Mean paleolatitudes calculated from paleomagnetic inclinations provided by collections of young volcanic and sedimentary rocks of single or mixed polarity differ from the true latitude by less than 10o, which implies that, on average, the paleolatitude is not overly underestimated.

3. Three tendencies are recognizable in the intensity behavior during the Neogaea:

(a) The scatter in Ha and DM (standard deviation dH ) within relatively narrow time limits is likely to reflect the amplitude of intensity paleovariations; the dH/Ha value appears to correlate with intervals of predominant reversed polarity (especially noticeable in the Riphean) and with reversal frequency.

(b) Relatively smooth long-period cyclic variations in Ha and DM are observed (over times of few tens to few hundreds of millions of years). Correlated extremums being nearly as frequent as anticorrelated ones, the time distribution of extremums of both types is rather chaotic except for the correlation between the DM and polarity asymmetry: correlation of extremums is almost everywhere normal in the Phanerozoic and inverse in the Riphean. The dH and dH/Ha values correlate with the polarity asymmetry and reversal frequency F, and the polarity asymmetry is anticorrelated with F and S in the Riphean (the correlation is mostly positive in the Mesozoic and Cenozoic). Most noticeable is the correlation, observed throughout the Neogaea, between the lower amplitude relative variation of the paleointensity dH/Ha and Neogaean intervals of lower frequency or absence of reversals (Figure 1).

(c) The mean level of paleointensity in the Precambrian (DM = 6.51022 A m 2 ) was higher than in the Phanerozoic (DM = 4.81022 A m 2 ); the Riphean is characterized by a general drop in the paleointensity, and the Phanerozoic, by its rise. The general Phanerozoic rise in paleointensity correlates with an increase in the summary amplitude of field direction paleovariations, in the reversal frequency, and in the percentage of normal polarity. On the whole, higher paleointensity and its smooth decrease in the Riphean correlate with the evident predominance of reversed polarity and very low reversal frequency in the same period.

The paleointensity is close to the field of a central axial dipole irrespective of the reversal regime, whereas variations in Ha show quite different latitude dependences: with increasing latitude, the amplitude of paleointensity variations increases in the case of the high reversal frequency regime and decreases in intervals of a stable field.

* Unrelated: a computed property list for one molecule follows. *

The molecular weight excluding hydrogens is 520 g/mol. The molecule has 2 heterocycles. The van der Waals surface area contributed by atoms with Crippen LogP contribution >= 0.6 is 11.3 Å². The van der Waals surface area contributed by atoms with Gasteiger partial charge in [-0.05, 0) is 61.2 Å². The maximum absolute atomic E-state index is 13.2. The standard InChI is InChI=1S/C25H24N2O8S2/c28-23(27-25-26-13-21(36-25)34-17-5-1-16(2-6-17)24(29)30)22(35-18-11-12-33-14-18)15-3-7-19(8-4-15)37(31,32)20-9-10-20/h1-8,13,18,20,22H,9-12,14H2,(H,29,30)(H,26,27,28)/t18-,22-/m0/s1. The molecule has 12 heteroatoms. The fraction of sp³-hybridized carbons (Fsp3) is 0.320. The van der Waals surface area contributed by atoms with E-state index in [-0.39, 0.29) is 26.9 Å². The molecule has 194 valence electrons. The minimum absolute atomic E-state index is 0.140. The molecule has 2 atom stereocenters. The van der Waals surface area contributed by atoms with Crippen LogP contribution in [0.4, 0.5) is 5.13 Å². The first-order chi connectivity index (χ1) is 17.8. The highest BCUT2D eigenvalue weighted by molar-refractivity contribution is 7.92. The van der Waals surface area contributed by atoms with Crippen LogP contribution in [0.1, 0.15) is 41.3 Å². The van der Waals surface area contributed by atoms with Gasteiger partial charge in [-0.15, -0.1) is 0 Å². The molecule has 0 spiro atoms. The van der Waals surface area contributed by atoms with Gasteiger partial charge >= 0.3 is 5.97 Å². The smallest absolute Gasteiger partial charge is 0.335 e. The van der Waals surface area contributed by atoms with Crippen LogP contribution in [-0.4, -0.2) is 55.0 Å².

4. The Riphean trend of all geomagnetic characteristics changes to the Phanerozoic one at about 600 Ma.

5. Datasets providing constraints on the reversal frequency and polarity asymmetry, on dH/Ha and DM, and on S are virtually independent (this is especially true for the first two sets). This is an argument confirming the validity of the correlations between these parameters.

6. Wavelet analysis of the reversal frequency, field sign, paleointensity, variations in the field direction and intensity, and their Neogaean evolution indicated that the geomagnetic field was generally unstable, i.e., its evolution involved no periodical processes. The following facts support this conclusion (Figure 4) [Galyagin et al., 1999].

(a) A marked difference between the general patterns of wavelet spectra of all geomagnetic parameters considered above is observed. For example, if the reversal frequency F is markedly more pronounced in the Phanerozoic, the summary amplitude of variations in the field direction S, as well as change in the polarity sign P, are considerably more "active" in the Precambrian.

(b) The majority of derived periods are represented by short "events" whose length amounts to one or two full oscillations. Only four of about one hundred of such events include three to five oscillations of a given period; these are the oscillations of the reversal frequency F at a period of 100-110 Myr in the age interval from 550 to 160 Ma, oscillations of the single-polarity magnetic zone length at a period of 160-200 Myr observed from 1500 to 850 Ma, oscillations of relative variation in paleointensity dH/Ha at a period of 90-100 from 450 to 100 Ma, and oscillations of the summary amplitude of variations in the field direction S at a period of 75-90 Myr from 1450 to 1150 Ma.